John Libbey Eurotext

How to distinguish seizures from non-epileptic manifestations Volume 22, numéro 6, December 2020

Self-gratification. A 14-month-old girl, with normal development, showing stiffening with tonic extension and scissoring of lower limbs with repetitive rocking movements.

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How to distinguish seizures from non-epileptic manifestations Hyperekplexia. A 10-day-old term newborn patient (formerly published by Eisermann et al. [2014] for another unpublished sequence), presenting with massive and sustained stiffening of the trunk and limbs, clenching of the fists, crying with trembling of the voice, and facial cyanosis due to prolonged apnoea, triggered by auditory (hand clapping) stimulation, which ceased spontaneously. The polygraphic video-EEG discloses diffuse movement and muscular artefacts without underlying tonic discharge or post-event background modification.

How to distinguish seizures from non-epileptic manifestations Jitteriness. A two-month-old boy, born at term, with congenital heart disease (ventricular septal defect associated with coarctation of aorta) who received surgery at one month of age, is seen with spontaneous episodes of diffuse tremor movements, predominating on lower limbs, immediately and completely stopped by restraining the left leg.

How to distinguish seizures from non-epileptic manifestations Benign neonatal sleep myoclonus. Home video of a seven-day-old healthy-term newborn, presenting withmyoclonic jerks, isolated or in clusters of 2-4, affecting the four limbs during a quiet sleep period.

How to distinguish seizures from non-epileptic manifestations Psychogenic non-epileptic seizures (PNES). A 12-year-old boy with frequent episodes of falling, jerks and apparent loss of consciousness. Clinical and video-EEG data confirmed the suspicion of a psychogenic origin. Both the jerks (A, B) and the fall (C) are clearly recognizable as non-epileptic manifestations.

How to distinguish seizures from non-epileptic manifestations Disorders of arousal (DOA). Confusional arousal (Patient 1) A video-PSG documenting confusional arousal in a six-year-old child. The child appears to wake up but is disoriented and confused. He says some unintelligible words and when asked where he is, he answers “in Egypt” (00.56”). The episode occurs in NREM sleep (Stage N3). Notice the persistence of slow waves on the EEG during movements and while he is speaking. Sleep terrors (Patient 2) A 30-year-old patient, recorded in the video-PSG laboratory, suffering from numerous (multi-weekly) episodes of nocturnal agitation after which, in the morning, she had no memory of. The video documents a short episode characterized by abrupt awakening, with a scream followed by unintelligible words (as if she were talking to someone). The technician turns on the light, enters the room and interrogates her. The patient appears confused, and towards the end she recalls a dream that had probably frightened her. Sleepwalking (Patient 3) A 9-year-old patient with frequent episodes of sleepwalking during the night.We recorded an episode characterized by an apparent awakening followed by exploratory behaviour. At some point, the mother in the room talks to him before he gets out of bed. In the morning, the child remembers nothing of what happened. The episode occurred in Stage N3 sleep, with persistence of slow waves throughout the movement. Sleepwalking, sleep-terrors (Patient 4) Home-video recordings of a 32-year-old patient with frequent episodes of nocturnal ambulation, sometimes accompanied by screaming. The video captured two episodes with different semiological features. In one, he runs towards the light, frightened; in the second, he seems to shake something off his arm (he says: “what the hell were they?”).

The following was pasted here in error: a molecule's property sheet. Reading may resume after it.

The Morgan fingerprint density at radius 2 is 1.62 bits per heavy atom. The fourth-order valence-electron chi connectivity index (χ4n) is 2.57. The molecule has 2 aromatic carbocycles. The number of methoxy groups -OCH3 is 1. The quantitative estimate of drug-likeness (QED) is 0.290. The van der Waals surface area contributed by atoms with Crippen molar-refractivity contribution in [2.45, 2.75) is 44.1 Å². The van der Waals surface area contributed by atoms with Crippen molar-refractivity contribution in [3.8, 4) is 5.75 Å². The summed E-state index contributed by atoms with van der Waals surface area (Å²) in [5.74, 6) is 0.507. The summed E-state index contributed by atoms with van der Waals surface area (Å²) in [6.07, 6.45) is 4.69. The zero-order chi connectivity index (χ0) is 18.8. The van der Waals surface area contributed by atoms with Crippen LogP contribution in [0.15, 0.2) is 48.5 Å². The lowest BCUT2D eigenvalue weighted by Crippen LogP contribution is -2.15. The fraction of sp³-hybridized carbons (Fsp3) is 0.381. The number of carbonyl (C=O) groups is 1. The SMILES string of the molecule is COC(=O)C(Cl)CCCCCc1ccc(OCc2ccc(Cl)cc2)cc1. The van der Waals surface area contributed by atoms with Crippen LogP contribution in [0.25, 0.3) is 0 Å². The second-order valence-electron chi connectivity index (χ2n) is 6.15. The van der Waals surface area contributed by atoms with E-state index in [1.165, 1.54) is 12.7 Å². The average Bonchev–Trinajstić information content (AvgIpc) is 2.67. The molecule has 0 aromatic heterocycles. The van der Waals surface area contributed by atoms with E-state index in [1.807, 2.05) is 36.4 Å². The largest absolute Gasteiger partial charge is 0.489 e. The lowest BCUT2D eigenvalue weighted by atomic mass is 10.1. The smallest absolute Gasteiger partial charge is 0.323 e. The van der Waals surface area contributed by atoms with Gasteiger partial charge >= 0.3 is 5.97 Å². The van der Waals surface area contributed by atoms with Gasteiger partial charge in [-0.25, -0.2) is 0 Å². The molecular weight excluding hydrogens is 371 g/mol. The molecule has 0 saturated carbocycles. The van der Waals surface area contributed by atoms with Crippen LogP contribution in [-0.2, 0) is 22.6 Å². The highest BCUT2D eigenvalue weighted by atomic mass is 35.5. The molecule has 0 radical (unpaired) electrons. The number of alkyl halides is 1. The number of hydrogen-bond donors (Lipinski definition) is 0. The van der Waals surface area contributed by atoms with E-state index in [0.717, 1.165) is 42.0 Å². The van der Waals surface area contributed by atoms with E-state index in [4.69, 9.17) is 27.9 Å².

How to distinguish seizures from non-epileptic manifestations Alternating hemiplegia. A seven-month-old infant showing an episode with left unilateral horizontal oculoclonic manifestations, preceding a left hemiplegic attack.

How to distinguish seizures from non-epileptic manifestations Shuddering attacks (shuddering and stereotypies). A 14-month-old boy during a period of emotional excitation showing hand and foot stereotypies and numerous brief tonic contractions with shivering movements (lower limbs in extension, upper limbs in flexion), spontaneously or triggered and enhanced by stimulation.

How to distinguish seizures from non-epileptic manifestations Cataplexy. An 11-year-old boy suffering from newly developed narcolepsy-cataplexy, showing partial (head drops while sitting) (A) and full (standing) (B) cataplectic attacks while watching funny videos.